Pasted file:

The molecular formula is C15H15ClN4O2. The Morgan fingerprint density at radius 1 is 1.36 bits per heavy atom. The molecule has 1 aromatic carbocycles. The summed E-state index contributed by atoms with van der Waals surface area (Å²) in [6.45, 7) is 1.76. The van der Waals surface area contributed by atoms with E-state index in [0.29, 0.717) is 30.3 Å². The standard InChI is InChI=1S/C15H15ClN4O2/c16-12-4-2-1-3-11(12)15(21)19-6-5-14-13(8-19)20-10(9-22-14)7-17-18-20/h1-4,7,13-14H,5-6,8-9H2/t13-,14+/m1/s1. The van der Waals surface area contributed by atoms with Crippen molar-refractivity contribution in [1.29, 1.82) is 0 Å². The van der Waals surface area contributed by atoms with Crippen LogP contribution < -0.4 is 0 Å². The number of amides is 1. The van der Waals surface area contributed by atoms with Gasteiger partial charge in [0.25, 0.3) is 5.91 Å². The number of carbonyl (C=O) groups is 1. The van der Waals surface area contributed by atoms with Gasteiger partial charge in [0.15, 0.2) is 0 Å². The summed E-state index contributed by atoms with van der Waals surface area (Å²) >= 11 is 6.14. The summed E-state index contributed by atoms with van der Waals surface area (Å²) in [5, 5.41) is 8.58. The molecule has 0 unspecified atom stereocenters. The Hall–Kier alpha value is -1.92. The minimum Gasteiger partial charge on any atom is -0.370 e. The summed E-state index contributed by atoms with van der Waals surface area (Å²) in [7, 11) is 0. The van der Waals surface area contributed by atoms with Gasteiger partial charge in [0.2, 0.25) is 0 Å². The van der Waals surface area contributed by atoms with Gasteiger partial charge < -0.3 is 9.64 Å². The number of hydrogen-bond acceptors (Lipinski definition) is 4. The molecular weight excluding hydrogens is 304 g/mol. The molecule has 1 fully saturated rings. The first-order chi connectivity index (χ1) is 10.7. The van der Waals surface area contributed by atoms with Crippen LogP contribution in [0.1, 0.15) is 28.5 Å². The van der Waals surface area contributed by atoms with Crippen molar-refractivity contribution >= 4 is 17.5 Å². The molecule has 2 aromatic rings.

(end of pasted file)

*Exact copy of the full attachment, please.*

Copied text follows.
The molecular formula is C15H15ClN4O2. The Morgan fingerprint density at radius 1 is 1.36 bits per heavy atom. The molecule has 1 aromatic carbocycles. The summed E-state index contributed by atoms with van der Waals surface area (Å²) in [6.45, 7) is 1.76. The van der Waals surface area contributed by atoms with E-state index in [0.29, 0.717) is 30.3 Å². The standard InChI is InChI=1S/C15H15ClN4O2/c16-12-4-2-1-3-11(12)15(21)19-6-5-14-13(8-19)20-10(9-22-14)7-17-18-20/h1-4,7,13-14H,5-6,8-9H2/t13-,14+/m1/s1. The van der Waals surface area contributed by atoms with Crippen molar-refractivity contribution in [1.29, 1.82) is 0 Å². The van der Waals surface area contributed by atoms with Crippen LogP contribution < -0.4 is 0 Å². The number of amides is 1. The van der Waals surface area contributed by atoms with Gasteiger partial charge in [0.25, 0.3) is 5.91 Å². The number of carbonyl (C=O) groups is 1. The van der Waals surface area contributed by atoms with Gasteiger partial charge in [0.15, 0.2) is 0 Å². The summed E-state index contributed by atoms with van der Waals surface area (Å²) >= 11 is 6.14. The summed E-state index contributed by atoms with van der Waals surface area (Å²) in [5, 5.41) is 8.58. The molecule has 0 unspecified atom stereocenters. The Hall–Kier alpha value is -1.92. The minimum Gasteiger partial charge on any atom is -0.370 e. The summed E-state index contributed by atoms with van der Waals surface area (Å²) in [7, 11) is 0. The van der Waals surface area contributed by atoms with Gasteiger partial charge in [0.2, 0.25) is 0 Å². The van der Waals surface area contributed by atoms with Gasteiger partial charge < -0.3 is 9.64 Å². The number of hydrogen-bond acceptors (Lipinski definition) is 4. The molecular weight excluding hydrogens is 304 g/mol. The molecule has 1 fully saturated rings. The first-order chi connectivity index (χ1) is 10.7. The van der Waals surface area contributed by atoms with Crippen LogP contribution in [0.1, 0.15) is 28.5 Å². The van der Waals surface area contributed by atoms with Crippen molar-refractivity contribution >= 4 is 17.5 Å². The molecule has 2 aromatic rings.